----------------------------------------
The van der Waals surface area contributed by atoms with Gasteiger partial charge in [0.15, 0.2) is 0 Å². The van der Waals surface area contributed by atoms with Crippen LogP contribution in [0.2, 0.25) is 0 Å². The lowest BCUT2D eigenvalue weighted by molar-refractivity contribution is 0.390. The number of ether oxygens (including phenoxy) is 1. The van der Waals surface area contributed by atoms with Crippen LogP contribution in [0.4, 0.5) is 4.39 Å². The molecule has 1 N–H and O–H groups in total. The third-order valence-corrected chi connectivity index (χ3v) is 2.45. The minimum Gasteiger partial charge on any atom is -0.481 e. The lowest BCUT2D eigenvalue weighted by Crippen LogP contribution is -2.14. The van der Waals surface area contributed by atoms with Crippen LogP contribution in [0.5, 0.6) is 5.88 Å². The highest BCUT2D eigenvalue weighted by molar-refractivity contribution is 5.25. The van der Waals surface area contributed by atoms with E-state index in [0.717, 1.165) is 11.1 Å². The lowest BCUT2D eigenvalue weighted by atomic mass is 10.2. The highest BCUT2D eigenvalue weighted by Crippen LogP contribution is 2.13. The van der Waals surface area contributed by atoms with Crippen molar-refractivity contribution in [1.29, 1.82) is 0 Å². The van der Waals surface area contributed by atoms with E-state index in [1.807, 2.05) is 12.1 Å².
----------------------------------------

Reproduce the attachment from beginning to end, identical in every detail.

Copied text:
The van der Waals surface area contributed by atoms with Gasteiger partial charge in [0.15, 0.2) is 0 Å². The van der Waals surface area contributed by atoms with Crippen LogP contribution in [0.2, 0.25) is 0 Å². The lowest BCUT2D eigenvalue weighted by molar-refractivity contribution is 0.390. The number of ether oxygens (including phenoxy) is 1. The van der Waals surface area contributed by atoms with Crippen LogP contribution in [0.4, 0.5) is 4.39 Å². The molecule has 1 N–H and O–H groups in total. The third-order valence-corrected chi connectivity index (χ3v) is 2.45. The minimum Gasteiger partial charge on any atom is -0.481 e. The lowest BCUT2D eigenvalue weighted by Crippen LogP contribution is -2.14. The van der Waals surface area contributed by atoms with Crippen LogP contribution in [0.5, 0.6) is 5.88 Å². The highest BCUT2D eigenvalue weighted by molar-refractivity contribution is 5.25. The van der Waals surface area contributed by atoms with E-state index in [0.717, 1.165) is 11.1 Å². The lowest BCUT2D eigenvalue weighted by atomic mass is 10.2. The highest BCUT2D eigenvalue weighted by Crippen LogP contribution is 2.13. The van der Waals surface area contributed by atoms with Crippen molar-refractivity contribution in [1.29, 1.82) is 0 Å². The van der Waals surface area contributed by atoms with E-state index in [1.807, 2.05) is 12.1 Å².